Type 4 hypersensitivity, also known as delayed type hypersensitivity, are caused via the over-stimulation of immune cells, commonly lymphocytes and macrophages, resulting in chronic inflammation and cytokine release. Antibodies do not play a direct role in this allergy type. T cells play an important role in this hypersensitivity, as they activate against the stimulus itself and promote the activation of other cells; particularly macrophages via TH1 cytokines.

Other cellular hypersensitivities include killer T cell mediated auto-immune disease, and a similar phenomenon; the rejection of transplant organs. Helper T cells are required to fuel the development of these diseases. In order to create sufficient auto-reactive killer T cells, interleukin-2 must be produced, and this is supplied by CD4+ T cells. CD4+ T cells can also stimulate cells such as natural killer cells and macrophages via cytokines such as interferon-gamma, thereby encouraging these cytotoxic cells to kill host cells in certain circumstances.

The same mechanisms that cause killer T cell auto-immunity is almost identical to the response against viruses, and some viruses have been accused of inducing auto-immune disease, such as Type 1 Diabetes mellitus. Cellular auto-immune disease occurs because the host antigen recognition systems fail, and thus the immune system mistakenly believes the host cell is virus infected. The CD8+ T cells then remember the host antigen as being foreign, and then go on to destroy all of the host cells (or the transplant organ) that express that antigen.

It should be noted that some of this section is a simplification, and that many auto-immune diseases are more complex; a well known example is rheumatoid arthritis, where both antibodies and immune cells are known to play a role in the pathology. Generally the immunology of most auto-immune diseases is not well understood.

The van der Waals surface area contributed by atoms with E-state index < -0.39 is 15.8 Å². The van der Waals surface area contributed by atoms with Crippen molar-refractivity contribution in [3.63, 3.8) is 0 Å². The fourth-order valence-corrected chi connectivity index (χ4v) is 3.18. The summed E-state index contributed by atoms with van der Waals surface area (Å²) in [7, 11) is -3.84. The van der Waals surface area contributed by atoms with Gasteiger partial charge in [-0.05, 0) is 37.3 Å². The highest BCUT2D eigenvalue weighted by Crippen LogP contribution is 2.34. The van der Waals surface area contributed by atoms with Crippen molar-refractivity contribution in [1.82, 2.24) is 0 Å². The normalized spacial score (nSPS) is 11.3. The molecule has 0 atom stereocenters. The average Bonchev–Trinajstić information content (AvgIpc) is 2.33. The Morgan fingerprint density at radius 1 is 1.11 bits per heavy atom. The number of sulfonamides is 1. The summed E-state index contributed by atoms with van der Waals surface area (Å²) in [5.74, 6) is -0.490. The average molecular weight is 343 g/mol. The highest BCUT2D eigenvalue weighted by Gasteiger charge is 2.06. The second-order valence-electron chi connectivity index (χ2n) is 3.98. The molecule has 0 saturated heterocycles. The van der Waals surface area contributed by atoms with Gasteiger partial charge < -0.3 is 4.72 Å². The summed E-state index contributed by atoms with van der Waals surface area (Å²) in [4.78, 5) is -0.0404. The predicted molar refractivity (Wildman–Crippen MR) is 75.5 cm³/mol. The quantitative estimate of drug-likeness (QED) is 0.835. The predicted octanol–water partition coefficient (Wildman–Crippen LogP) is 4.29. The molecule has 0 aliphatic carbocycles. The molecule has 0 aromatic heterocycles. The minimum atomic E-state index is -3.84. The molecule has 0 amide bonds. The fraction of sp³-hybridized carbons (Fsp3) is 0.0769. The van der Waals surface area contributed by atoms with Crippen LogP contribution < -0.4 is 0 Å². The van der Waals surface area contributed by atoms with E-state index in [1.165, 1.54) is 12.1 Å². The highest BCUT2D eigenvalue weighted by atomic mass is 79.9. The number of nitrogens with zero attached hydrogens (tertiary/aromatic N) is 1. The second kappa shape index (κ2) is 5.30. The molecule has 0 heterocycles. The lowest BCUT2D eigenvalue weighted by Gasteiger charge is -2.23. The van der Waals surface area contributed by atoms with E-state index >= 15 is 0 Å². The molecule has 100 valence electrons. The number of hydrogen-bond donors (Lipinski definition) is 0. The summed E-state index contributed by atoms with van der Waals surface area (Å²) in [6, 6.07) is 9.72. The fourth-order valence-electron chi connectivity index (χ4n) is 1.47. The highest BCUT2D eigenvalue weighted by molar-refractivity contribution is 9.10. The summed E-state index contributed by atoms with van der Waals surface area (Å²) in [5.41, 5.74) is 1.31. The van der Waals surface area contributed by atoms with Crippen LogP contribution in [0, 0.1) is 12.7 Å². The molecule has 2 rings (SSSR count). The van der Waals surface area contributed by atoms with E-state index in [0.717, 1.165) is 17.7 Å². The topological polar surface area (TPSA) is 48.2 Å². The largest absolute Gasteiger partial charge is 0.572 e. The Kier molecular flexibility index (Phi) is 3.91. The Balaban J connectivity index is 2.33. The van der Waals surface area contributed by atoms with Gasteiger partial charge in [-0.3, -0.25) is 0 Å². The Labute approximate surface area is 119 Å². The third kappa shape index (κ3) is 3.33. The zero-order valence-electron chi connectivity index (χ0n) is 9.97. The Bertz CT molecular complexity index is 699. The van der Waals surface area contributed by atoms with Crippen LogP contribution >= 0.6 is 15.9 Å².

HIV infection

Perhaps the best example of the importance of CD4+ T cells is demonstrated with human immunodeficiency virus (HIV) infection. HIV infects cells that present CD4 on their surface, and therefore also infects macrophages and dendritic cells (since they express CD4 at a low levels) as well as CD4+ T cells. It has been proposed that during the non-symptomatic phase of the infection HIV has a relatively low affinity towards T cells (and has a higher affinity for macrophages), and any decrease in CD4+ T cells is compensated for with the production of new T cells from the thymus (originally from the bone marrow). Once the virus becomes lymphotropic (or T-tropic) however, it begins to infect CD4+ T cells much more efficiently (likely due to a change in the co-receptors it binds to during infection), and the immune system is overwhelmed.

At this point, functional CD4+ T cell levels begin to decrease, eventually to a point where the CD4+ T cell population is too small to allow the recognition of the full range of antigens that can be detected. The lack of full antigen cover results in the core symptoms of acquired immunodeficiency syndrome (AIDS). AIDS allows various antigens (and later entire pathogens) to break through T cell recognition, resulting in no helper T cell response. This allows for opportunistic infections that require a helper T cell response to bypass the immune system. Two components of the immune system are particularly affected in AIDS, due to its CD4+ T cell dependency: